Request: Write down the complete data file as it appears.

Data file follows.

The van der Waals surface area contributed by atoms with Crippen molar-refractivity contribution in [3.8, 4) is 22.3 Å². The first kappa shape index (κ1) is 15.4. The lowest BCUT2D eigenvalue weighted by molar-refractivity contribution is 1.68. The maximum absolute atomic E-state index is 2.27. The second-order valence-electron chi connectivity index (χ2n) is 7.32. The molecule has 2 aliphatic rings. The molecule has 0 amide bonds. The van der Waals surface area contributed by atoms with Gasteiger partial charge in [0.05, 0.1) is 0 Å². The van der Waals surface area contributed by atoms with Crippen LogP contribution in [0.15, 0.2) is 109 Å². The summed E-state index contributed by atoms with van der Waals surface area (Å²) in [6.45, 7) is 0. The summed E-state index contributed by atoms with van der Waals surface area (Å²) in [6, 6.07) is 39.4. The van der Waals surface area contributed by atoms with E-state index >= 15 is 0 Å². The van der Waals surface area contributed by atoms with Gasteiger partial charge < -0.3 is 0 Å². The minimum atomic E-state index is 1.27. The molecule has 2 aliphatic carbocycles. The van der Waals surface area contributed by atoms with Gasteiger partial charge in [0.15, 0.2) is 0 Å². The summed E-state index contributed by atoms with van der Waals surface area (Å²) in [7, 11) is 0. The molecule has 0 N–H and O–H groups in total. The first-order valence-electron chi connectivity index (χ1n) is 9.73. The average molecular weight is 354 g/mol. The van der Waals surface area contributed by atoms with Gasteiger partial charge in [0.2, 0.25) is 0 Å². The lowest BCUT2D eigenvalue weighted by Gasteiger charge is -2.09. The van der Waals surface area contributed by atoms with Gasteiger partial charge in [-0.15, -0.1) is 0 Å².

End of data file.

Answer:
The van der Waals surface area contributed by atoms with Crippen molar-refractivity contribution in [3.8, 4) is 22.3 Å². The first kappa shape index (κ1) is 15.4. The lowest BCUT2D eigenvalue weighted by molar-refractivity contribution is 1.68. The maximum absolute atomic E-state index is 2.27. The second-order valence-electron chi connectivity index (χ2n) is 7.32. The molecule has 2 aliphatic rings. The molecule has 0 amide bonds. The van der Waals surface area contributed by atoms with Gasteiger partial charge in [0.05, 0.1) is 0 Å². The van der Waals surface area contributed by atoms with Crippen LogP contribution in [0.15, 0.2) is 109 Å². The summed E-state index contributed by atoms with van der Waals surface area (Å²) in [6.45, 7) is 0. The summed E-state index contributed by atoms with van der Waals surface area (Å²) in [6, 6.07) is 39.4. The van der Waals surface area contributed by atoms with E-state index >= 15 is 0 Å². The van der Waals surface area contributed by atoms with Gasteiger partial charge < -0.3 is 0 Å². The minimum atomic E-state index is 1.27. The molecule has 2 aliphatic carbocycles. The van der Waals surface area contributed by atoms with Gasteiger partial charge in [0.15, 0.2) is 0 Å². The summed E-state index contributed by atoms with van der Waals surface area (Å²) in [7, 11) is 0. The molecule has 0 N–H and O–H groups in total. The first-order valence-electron chi connectivity index (χ1n) is 9.73. The average molecular weight is 354 g/mol. The van der Waals surface area contributed by atoms with Gasteiger partial charge in [0.2, 0.25) is 0 Å². The lowest BCUT2D eigenvalue weighted by Gasteiger charge is -2.09. The van der Waals surface area contributed by atoms with Gasteiger partial charge in [-0.15, -0.1) is 0 Å².